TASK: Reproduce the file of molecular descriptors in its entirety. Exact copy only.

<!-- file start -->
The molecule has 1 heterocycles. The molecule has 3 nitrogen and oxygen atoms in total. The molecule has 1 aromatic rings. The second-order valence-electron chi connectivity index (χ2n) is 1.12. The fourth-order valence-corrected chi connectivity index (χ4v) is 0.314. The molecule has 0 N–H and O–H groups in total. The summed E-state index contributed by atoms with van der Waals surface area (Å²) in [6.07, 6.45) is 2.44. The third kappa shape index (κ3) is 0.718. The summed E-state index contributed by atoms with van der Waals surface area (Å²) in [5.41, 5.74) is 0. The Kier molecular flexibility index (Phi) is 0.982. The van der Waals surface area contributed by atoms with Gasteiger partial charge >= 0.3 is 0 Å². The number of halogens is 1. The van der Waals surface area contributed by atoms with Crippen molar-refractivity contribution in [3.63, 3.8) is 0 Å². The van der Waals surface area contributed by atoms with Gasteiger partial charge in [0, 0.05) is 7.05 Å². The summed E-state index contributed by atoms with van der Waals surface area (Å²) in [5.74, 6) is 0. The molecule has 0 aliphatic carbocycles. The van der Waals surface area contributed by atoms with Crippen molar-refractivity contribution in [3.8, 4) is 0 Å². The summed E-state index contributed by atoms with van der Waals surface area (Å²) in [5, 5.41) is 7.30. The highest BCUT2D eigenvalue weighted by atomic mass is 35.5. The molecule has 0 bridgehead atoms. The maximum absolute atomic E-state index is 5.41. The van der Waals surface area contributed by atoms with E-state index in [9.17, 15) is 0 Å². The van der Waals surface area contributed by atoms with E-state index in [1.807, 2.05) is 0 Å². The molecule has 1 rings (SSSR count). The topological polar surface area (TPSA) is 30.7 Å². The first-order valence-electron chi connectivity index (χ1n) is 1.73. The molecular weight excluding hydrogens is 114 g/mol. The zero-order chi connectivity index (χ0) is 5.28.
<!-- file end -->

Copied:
The molecule has 1 heterocycles. The molecule has 3 nitrogen and oxygen atoms in total. The molecule has 1 aromatic rings. The second-order valence-electron chi connectivity index (χ2n) is 1.12. The fourth-order valence-corrected chi connectivity index (χ4v) is 0.314. The molecule has 0 N–H and O–H groups in total. The summed E-state index contributed by atoms with van der Waals surface area (Å²) in [6.07, 6.45) is 2.44. The third kappa shape index (κ3) is 0.718. The summed E-state index contributed by atoms with van der Waals surface area (Å²) in [5.41, 5.74) is 0. The Kier molecular flexibility index (Phi) is 0.982. The van der Waals surface area contributed by atoms with Gasteiger partial charge >= 0.3 is 0 Å². The number of halogens is 1. The van der Waals surface area contributed by atoms with Crippen molar-refractivity contribution in [3.63, 3.8) is 0 Å². The van der Waals surface area contributed by atoms with Gasteiger partial charge in [0, 0.05) is 7.05 Å². The summed E-state index contributed by atoms with van der Waals surface area (Å²) in [5.74, 6) is 0. The molecule has 0 aliphatic carbocycles. The van der Waals surface area contributed by atoms with Crippen molar-refractivity contribution in [3.8, 4) is 0 Å². The summed E-state index contributed by atoms with van der Waals surface area (Å²) in [5, 5.41) is 7.30. The highest BCUT2D eigenvalue weighted by atomic mass is 35.5. The molecule has 0 bridgehead atoms. The maximum absolute atomic E-state index is 5.41. The van der Waals surface area contributed by atoms with E-state index in [9.17, 15) is 0 Å². The van der Waals surface area contributed by atoms with E-state index in [1.807, 2.05) is 0 Å². The molecule has 1 rings (SSSR count). The topological polar surface area (TPSA) is 30.7 Å². The first-order valence-electron chi connectivity index (χ1n) is 1.73. The molecular weight excluding hydrogens is 114 g/mol. The zero-order chi connectivity index (χ0) is 5.28.